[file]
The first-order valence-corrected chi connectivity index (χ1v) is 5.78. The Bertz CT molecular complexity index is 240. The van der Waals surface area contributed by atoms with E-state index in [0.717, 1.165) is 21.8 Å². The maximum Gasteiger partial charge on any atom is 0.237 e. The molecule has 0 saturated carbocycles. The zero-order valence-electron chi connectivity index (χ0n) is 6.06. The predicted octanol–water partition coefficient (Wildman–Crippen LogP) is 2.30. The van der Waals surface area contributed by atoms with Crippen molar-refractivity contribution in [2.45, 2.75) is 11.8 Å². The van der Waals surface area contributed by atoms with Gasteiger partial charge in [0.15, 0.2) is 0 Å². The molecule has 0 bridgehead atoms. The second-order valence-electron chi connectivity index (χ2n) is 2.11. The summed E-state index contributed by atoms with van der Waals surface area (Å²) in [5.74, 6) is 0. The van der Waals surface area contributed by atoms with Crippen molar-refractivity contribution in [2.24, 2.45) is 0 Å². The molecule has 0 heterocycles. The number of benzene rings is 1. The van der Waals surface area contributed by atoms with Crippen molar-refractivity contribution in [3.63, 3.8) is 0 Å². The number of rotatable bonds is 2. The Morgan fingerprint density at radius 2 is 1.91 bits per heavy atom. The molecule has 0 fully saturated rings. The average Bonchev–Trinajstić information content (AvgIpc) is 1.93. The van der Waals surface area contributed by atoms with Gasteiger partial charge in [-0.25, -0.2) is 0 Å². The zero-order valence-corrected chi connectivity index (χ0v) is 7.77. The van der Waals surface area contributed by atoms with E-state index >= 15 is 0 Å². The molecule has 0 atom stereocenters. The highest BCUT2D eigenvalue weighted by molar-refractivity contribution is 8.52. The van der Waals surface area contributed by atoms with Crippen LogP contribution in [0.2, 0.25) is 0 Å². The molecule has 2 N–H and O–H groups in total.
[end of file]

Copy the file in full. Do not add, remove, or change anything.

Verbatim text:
The first-order valence-corrected chi connectivity index (χ1v) is 5.78. The Bertz CT molecular complexity index is 240. The van der Waals surface area contributed by atoms with E-state index in [0.717, 1.165) is 21.8 Å². The maximum Gasteiger partial charge on any atom is 0.237 e. The molecule has 0 saturated carbocycles. The zero-order valence-electron chi connectivity index (χ0n) is 6.06. The predicted octanol–water partition coefficient (Wildman–Crippen LogP) is 2.30. The van der Waals surface area contributed by atoms with Crippen molar-refractivity contribution in [2.45, 2.75) is 11.8 Å². The van der Waals surface area contributed by atoms with Gasteiger partial charge in [0.15, 0.2) is 0 Å². The molecule has 0 bridgehead atoms. The second-order valence-electron chi connectivity index (χ2n) is 2.11. The summed E-state index contributed by atoms with van der Waals surface area (Å²) in [5.74, 6) is 0. The van der Waals surface area contributed by atoms with Crippen molar-refractivity contribution in [2.24, 2.45) is 0 Å². The molecule has 0 heterocycles. The number of benzene rings is 1. The van der Waals surface area contributed by atoms with Crippen molar-refractivity contribution in [3.63, 3.8) is 0 Å². The number of rotatable bonds is 2. The Morgan fingerprint density at radius 2 is 1.91 bits per heavy atom. The molecule has 0 fully saturated rings. The average Bonchev–Trinajstić information content (AvgIpc) is 1.93. The van der Waals surface area contributed by atoms with Gasteiger partial charge in [-0.25, -0.2) is 0 Å². The zero-order valence-corrected chi connectivity index (χ0v) is 7.77. The van der Waals surface area contributed by atoms with E-state index >= 15 is 0 Å². The molecule has 0 atom stereocenters. The highest BCUT2D eigenvalue weighted by molar-refractivity contribution is 8.52. The van der Waals surface area contributed by atoms with Crippen LogP contribution in [0.2, 0.25) is 0 Å². The molecule has 2 N–H and O–H groups in total.